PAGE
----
Learn All About Snoring Dogs and How to Help Combat Loud Snoring Dogs!

No matter how wonderful your dog is during the day, man’s best friend can quickly become a huge annoyance if they are a loud snorer at night. Dog snoring is caused by the same thing that causes human snoring–due to a relaxation of the throat muscles, the dog’s upper airway becomes partially blocked while they sleep causing the snoring sound and action to begin.

A variety of things can cause upper airway blockage. Some breeds of dogs are more vulnerable to upper airway obstruction than others. Pugs and Pekingese, for instance, with their cute little noses, are more likely to have ongoing upper airway infections than longer-nosed dogs.

Another cause of dog snoring is allergies. When the pollen count rises, your dog may suffer right along with you–awake and asleep. Second-hand smoke is also an irritant to some dogs. It can cause the throat to swell and narrow, resulting in snoring while asleep.

Finally, extra weight can narrow the throat and make an upper airway blockage more likely.

Natural Home Fixes for Snoring Dogs

There are a few things you can try to reduce your dog snoring and restore harmony to the bedroom. First, encourage your dog to change his posture. For instance, if he has been sleeping stretched out beside you on the bed, get him a round basket that forces him to curl up to sleep. This may open his airway enough to prevent snoring.

If your pet is carrying around a few extra pounds, help her lose weight. Exercise with her an extra fifteen to thirty minutes a day. A veterinarian can make recommendations about the best food for weight loss.  This can help to remedy bad snoring in dogs.

Be aware of and become sensitive to how allergies can affect dogs. The pollen count is typically lowest in the middle of the day, and highest in the mornings and evenings. Thus, if possible, take out your dog on his walk around noon, when the pollen levels are lowest to help with possible contact of pollen and other allergenic things. If you smoke, also be aware that second-hand smoke can become irritating your pet’s throat, so just be aware of this. Try and keep this in mind when around them to not blow smoke directly at them or around them.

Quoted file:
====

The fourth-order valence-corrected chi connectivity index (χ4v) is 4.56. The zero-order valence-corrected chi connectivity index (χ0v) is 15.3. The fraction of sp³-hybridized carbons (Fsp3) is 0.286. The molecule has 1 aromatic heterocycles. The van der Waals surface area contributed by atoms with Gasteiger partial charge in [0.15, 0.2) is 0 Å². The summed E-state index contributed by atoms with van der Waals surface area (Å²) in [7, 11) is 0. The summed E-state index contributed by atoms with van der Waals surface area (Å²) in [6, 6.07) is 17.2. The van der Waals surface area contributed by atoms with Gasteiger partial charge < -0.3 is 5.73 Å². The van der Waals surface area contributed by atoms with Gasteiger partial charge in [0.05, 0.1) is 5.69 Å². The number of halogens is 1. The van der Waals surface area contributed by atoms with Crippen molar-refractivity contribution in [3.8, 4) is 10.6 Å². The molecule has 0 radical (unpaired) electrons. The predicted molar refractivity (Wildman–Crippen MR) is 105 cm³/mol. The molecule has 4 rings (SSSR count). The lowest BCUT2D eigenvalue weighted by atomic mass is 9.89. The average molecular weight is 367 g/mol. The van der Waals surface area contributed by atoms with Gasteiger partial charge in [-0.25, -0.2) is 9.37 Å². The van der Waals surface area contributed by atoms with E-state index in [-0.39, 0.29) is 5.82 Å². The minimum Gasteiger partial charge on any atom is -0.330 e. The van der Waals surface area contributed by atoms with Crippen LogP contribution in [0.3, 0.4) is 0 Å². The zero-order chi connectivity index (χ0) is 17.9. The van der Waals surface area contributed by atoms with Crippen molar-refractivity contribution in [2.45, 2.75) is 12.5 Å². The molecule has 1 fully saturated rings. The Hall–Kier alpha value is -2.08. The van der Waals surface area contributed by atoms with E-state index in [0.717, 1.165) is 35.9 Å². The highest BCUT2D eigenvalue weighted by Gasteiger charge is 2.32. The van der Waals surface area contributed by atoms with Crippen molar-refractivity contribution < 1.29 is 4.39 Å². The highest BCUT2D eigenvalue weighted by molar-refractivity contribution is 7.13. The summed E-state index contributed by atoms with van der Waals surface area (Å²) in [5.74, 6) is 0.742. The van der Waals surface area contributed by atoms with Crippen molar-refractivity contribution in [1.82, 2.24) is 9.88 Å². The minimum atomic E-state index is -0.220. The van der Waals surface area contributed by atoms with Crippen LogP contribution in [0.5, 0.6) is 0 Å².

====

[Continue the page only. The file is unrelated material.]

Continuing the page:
Finally, if your dog continues snoring loudly at night after these changes, and is massively disrupting your sleep, then you may have to move her out of your bedroom at night or go to your veterinarian to find out what else you can do in this situation.  Some dog breeds can be prone to snoring, and it isn’t much you can do.  However, you can always go ahead and get a pair of earplugs, which is something that we highly recommend that you go ahead and do, to take your dogs snoring into your own hands, and hopefully eliminate the problem yourself!

When to Call the Vet

Dog snoring is rarely a serious health condition, but you may want to consult with your veterinarian if your dog snores very loudly and none of the tips above have helped. You will also want your dog examined if she appears to be gasping for air while asleep. Finally, if your dog coughs or wheezes while awake, a visit to the vet is certainly necessary.

Dog snoring can be a real pain, but with a little patience, you will probably be able to figure out the problem and continue to enjoy a loving relationship with your pet–day and night.  Also remember there are many options that allows you to take control of the problem yourself and that can eliminate the problems that it causes, like with earplugs!